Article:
Are you working from home or do you find yourself online more now than ever before?
Below are 6 cyber exposures to be aware of and tips to protect yourself:
#1. Phishing Email
You receive an email with a subject heading “Important Update or Urgent Update”. The email includes links to direct you to a supposed Microsoft login page that then prompts you to enter critical information. This is a phishing email scam, and the scammer is looking to obtain your login credentials, (log in and password) to gain access to your system. These can appear to be coming from a recognized organization, government office or even a friend or family member.
TIP: Emails with little information other than attachments and links in many instances are scams. Do not click on a link or open an attachment without verifying it is from a valid source.
Be wary of emails or texts that you are not expecting, especially when they contain links or attachments and you do not know the source. Emails or texts from friends or family that seem out of the ordinary for that individual. If it makes you 2nd guess, it is probably a cyber scam.
If you are unsure, contact that person directly to verify it is legit. Picking up the phone is best. Do not forward the email to the person asking if it is legit as the hacker may have already infiltrated the system.
You are working from home browsing a site you believe to be legitimate and click on a link which then causes your company’s network to be infected with a ransomware virus that makes your company’s network and data inaccessible. All employee’s systems have crashed and now your company is being faced with ransom demands.
TIP: Pay attention to domain names. Hackers will make small changes to known company domain addresses to trick you such as Amaz0n.com. Double check the website address bar prior to visiting a website. Before you enter any personal information, be sure the site is secure and uses encryption. You can be sure it is safe if the site starts with “https” and ends with an “s”. Sites with just “http” are not secure.
#3. Text SMISHING
You receive a text on your mobile phone that tells you there are relief funds available to you faster if you click on this link.
TIP: Never click on links from suspicious senders. If you were not expecting the text, it is most likely a scam. You can also copy the link or website provided into your browser to determine if it is a legit company. If this is suspicious, do not reply and delete it immediately.
#4. Phone VISHING
You receive a phone call. They are claiming to be the IRS indicating you owe back taxes and the government is taking legal action against you. They trick individuals into providing banking account information to avoid legal action. Other times, they may claim to be a government agency offering you aid and will deposit funds into your account. This is a form of social engineering called vishing and it tricks you into providing your financial or personal info.
TIP: Never reveal financial or personal information to unsolicited callers. Hang up. Call the organization yourself to verify legitimacy. Be sure your employees are also aware of these scams.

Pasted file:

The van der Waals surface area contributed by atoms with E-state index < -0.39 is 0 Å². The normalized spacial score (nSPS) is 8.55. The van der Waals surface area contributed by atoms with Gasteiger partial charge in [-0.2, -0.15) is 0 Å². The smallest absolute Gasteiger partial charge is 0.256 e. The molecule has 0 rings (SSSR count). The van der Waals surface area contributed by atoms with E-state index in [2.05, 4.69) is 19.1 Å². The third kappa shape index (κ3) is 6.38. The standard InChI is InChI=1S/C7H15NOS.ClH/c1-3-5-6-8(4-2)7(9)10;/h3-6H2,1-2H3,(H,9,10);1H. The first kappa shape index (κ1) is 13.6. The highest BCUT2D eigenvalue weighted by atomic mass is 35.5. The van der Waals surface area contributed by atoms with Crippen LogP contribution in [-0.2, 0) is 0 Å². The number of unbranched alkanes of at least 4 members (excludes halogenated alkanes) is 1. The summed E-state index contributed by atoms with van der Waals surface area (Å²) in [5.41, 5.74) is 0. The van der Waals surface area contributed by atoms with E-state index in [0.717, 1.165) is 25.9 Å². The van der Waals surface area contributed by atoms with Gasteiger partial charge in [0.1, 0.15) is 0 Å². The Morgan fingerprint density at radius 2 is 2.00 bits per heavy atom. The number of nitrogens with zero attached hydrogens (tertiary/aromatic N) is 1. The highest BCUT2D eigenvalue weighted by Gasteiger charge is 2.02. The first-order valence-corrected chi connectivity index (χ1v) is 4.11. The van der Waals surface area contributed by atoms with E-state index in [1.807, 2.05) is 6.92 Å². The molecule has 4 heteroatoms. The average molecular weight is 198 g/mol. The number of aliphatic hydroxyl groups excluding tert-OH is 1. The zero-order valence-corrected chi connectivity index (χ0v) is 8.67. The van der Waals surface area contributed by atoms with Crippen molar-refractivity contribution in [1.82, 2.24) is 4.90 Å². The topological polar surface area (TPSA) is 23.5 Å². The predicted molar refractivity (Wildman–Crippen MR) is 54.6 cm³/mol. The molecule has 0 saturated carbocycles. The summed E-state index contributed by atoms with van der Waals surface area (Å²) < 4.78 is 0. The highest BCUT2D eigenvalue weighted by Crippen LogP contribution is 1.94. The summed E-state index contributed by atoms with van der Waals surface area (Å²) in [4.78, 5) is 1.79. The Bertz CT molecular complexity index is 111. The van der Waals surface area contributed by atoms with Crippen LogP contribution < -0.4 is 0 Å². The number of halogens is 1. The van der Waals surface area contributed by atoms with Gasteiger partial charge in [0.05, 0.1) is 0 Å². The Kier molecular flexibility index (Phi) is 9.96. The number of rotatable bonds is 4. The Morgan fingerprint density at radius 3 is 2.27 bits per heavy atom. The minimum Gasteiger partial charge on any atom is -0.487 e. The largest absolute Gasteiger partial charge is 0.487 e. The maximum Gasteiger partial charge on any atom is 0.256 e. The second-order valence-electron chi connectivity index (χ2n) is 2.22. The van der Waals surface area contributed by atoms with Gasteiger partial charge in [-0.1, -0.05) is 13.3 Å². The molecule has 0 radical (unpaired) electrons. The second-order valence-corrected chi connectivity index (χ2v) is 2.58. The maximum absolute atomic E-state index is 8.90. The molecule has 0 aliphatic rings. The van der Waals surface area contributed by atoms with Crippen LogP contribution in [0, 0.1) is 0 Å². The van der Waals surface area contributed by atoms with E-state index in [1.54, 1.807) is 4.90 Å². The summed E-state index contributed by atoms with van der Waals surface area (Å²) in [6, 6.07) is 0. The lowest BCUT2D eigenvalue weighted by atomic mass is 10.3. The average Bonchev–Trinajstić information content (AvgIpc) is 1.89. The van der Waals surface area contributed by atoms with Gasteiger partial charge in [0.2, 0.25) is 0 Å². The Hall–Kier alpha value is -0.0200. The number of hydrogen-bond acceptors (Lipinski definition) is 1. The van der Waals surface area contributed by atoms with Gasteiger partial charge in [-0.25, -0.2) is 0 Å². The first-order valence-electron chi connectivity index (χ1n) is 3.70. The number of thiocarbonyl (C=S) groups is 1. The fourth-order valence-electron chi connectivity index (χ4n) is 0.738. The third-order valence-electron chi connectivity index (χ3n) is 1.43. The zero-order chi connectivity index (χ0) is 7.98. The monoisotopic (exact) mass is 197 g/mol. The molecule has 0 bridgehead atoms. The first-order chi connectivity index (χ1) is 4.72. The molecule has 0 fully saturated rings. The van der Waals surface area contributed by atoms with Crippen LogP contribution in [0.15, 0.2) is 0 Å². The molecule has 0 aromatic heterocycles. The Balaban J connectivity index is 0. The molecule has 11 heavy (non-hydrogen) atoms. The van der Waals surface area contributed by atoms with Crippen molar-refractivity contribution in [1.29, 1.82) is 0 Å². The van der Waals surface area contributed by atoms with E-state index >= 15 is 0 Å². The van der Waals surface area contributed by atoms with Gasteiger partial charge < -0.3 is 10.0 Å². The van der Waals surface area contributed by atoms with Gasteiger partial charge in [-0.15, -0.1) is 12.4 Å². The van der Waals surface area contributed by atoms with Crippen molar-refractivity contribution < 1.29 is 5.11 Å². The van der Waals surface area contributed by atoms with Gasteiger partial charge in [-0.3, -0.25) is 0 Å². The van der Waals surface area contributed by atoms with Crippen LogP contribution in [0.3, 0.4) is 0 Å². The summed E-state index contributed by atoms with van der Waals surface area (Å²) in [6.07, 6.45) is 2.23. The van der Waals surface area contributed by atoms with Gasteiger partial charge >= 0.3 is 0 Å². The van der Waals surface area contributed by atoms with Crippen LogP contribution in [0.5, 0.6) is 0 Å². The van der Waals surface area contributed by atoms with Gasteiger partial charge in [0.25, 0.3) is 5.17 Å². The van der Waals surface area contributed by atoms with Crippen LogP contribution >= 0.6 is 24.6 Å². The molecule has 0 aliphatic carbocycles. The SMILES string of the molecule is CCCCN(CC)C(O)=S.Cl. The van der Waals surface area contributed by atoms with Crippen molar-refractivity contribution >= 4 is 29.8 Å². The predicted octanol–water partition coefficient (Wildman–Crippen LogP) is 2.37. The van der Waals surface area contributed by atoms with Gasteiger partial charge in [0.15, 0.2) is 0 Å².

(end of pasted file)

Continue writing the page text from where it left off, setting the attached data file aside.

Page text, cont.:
You are working from home and use your personal email to respond to some pressing customer needs. Your personal email is not encrypted and a hacker gains access to your email correspondence with your customer that contained confidential sensitive information. The hacker uses this information against your customer in an identity fraud situation and you are now faced with a 3rd party liability claim. Your employers’ cyber insurance carrier may not cover the loss as you were not using your companies encrypted, secure email at the time of the incident.
TIP: Only use company protected networks when working from home. Personal emails are outside of your company’s information technology departments control and may not have the security measures in place that corporate networks contain. Many companies will use VPN’s (Virtual Private Networks), 2 Factor Authentication and/or Multifactor Authentication along with additional security.
#6 – IoT Hacks
Internet of Things or IoT devices are commonplace in the home and offices (Alexa, Lexi, Ness). By design, they make life easier and products supported by IoT user-friendly. In 2020, an unsecured, internet-connected coffee machine was infected by ransomware.
TIP: If using IoT devices, but sure you have a secure internet connection with strong password protection. VPN’s for your personal devices are available now. Check with your internet or mobile phone provider to inquire on this valuable protection.
Use these tips to protect yourself, whether working from home for your employer, running your own business or shopping online for your own pleasure. Educate your employees on the various scams out there and how to avoid becoming a victim.
Aside from financial losses like paying a ransom or having a thief run up your credit card bill or charges to your atm bank card tied to your checking account, you may also incur expenses to restore your identity, legal fees for government penalties or lawsuits and even temporary living expenses due to cyberbullying.
If you are concerned about the financial consequences of a cyberattack, insurance coverage is available to both businesses and families to cover losses such as cyber extortion, viruses, identity theft, data breaches, fraud, and cyber bullying.
If you have questions, contact us today!